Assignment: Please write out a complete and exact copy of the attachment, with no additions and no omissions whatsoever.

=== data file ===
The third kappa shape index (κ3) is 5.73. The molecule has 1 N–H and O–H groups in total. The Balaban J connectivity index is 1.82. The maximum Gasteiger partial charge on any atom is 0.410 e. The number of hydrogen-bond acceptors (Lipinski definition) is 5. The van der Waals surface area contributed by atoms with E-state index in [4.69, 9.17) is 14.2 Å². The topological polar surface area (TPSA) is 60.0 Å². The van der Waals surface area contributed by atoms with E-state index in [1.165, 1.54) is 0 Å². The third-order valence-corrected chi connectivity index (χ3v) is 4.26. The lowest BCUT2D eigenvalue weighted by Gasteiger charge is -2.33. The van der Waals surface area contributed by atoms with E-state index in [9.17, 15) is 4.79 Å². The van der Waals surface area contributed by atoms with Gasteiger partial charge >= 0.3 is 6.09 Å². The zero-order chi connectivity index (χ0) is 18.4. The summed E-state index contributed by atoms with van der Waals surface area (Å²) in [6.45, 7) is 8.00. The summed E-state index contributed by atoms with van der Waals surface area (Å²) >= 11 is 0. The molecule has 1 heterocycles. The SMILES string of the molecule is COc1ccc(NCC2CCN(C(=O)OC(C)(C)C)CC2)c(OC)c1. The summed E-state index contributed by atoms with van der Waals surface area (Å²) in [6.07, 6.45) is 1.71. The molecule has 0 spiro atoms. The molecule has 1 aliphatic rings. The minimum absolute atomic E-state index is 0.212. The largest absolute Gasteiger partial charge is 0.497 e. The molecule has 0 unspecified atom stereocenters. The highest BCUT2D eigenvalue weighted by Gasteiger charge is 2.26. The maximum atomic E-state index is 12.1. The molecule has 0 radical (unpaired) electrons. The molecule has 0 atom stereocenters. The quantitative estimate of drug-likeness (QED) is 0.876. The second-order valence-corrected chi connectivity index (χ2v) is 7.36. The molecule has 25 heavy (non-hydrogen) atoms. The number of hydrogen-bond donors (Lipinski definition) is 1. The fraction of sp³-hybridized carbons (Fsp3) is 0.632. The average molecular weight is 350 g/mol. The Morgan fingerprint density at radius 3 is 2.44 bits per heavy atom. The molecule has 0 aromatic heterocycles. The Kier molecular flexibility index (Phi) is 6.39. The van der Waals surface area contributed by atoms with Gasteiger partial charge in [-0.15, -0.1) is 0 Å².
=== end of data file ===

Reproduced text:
The third kappa shape index (κ3) is 5.73. The molecule has 1 N–H and O–H groups in total. The Balaban J connectivity index is 1.82. The maximum Gasteiger partial charge on any atom is 0.410 e. The number of hydrogen-bond acceptors (Lipinski definition) is 5. The van der Waals surface area contributed by atoms with E-state index in [4.69, 9.17) is 14.2 Å². The topological polar surface area (TPSA) is 60.0 Å². The van der Waals surface area contributed by atoms with E-state index in [1.165, 1.54) is 0 Å². The third-order valence-corrected chi connectivity index (χ3v) is 4.26. The lowest BCUT2D eigenvalue weighted by Gasteiger charge is -2.33. The van der Waals surface area contributed by atoms with E-state index in [9.17, 15) is 4.79 Å². The van der Waals surface area contributed by atoms with Gasteiger partial charge >= 0.3 is 6.09 Å². The zero-order chi connectivity index (χ0) is 18.4. The summed E-state index contributed by atoms with van der Waals surface area (Å²) in [6.45, 7) is 8.00. The summed E-state index contributed by atoms with van der Waals surface area (Å²) >= 11 is 0. The molecule has 1 heterocycles. The SMILES string of the molecule is COc1ccc(NCC2CCN(C(=O)OC(C)(C)C)CC2)c(OC)c1. The summed E-state index contributed by atoms with van der Waals surface area (Å²) in [6.07, 6.45) is 1.71. The molecule has 0 spiro atoms. The molecule has 1 aliphatic rings. The minimum absolute atomic E-state index is 0.212. The largest absolute Gasteiger partial charge is 0.497 e. The molecule has 0 unspecified atom stereocenters. The highest BCUT2D eigenvalue weighted by Gasteiger charge is 2.26. The maximum atomic E-state index is 12.1. The molecule has 0 radical (unpaired) electrons. The molecule has 0 atom stereocenters. The quantitative estimate of drug-likeness (QED) is 0.876. The second-order valence-corrected chi connectivity index (χ2v) is 7.36. The molecule has 25 heavy (non-hydrogen) atoms. The number of hydrogen-bond donors (Lipinski definition) is 1. The fraction of sp³-hybridized carbons (Fsp3) is 0.632. The average molecular weight is 350 g/mol. The Morgan fingerprint density at radius 3 is 2.44 bits per heavy atom. The molecule has 0 aromatic heterocycles. The Kier molecular flexibility index (Phi) is 6.39. The van der Waals surface area contributed by atoms with Gasteiger partial charge in [-0.15, -0.1) is 0 Å².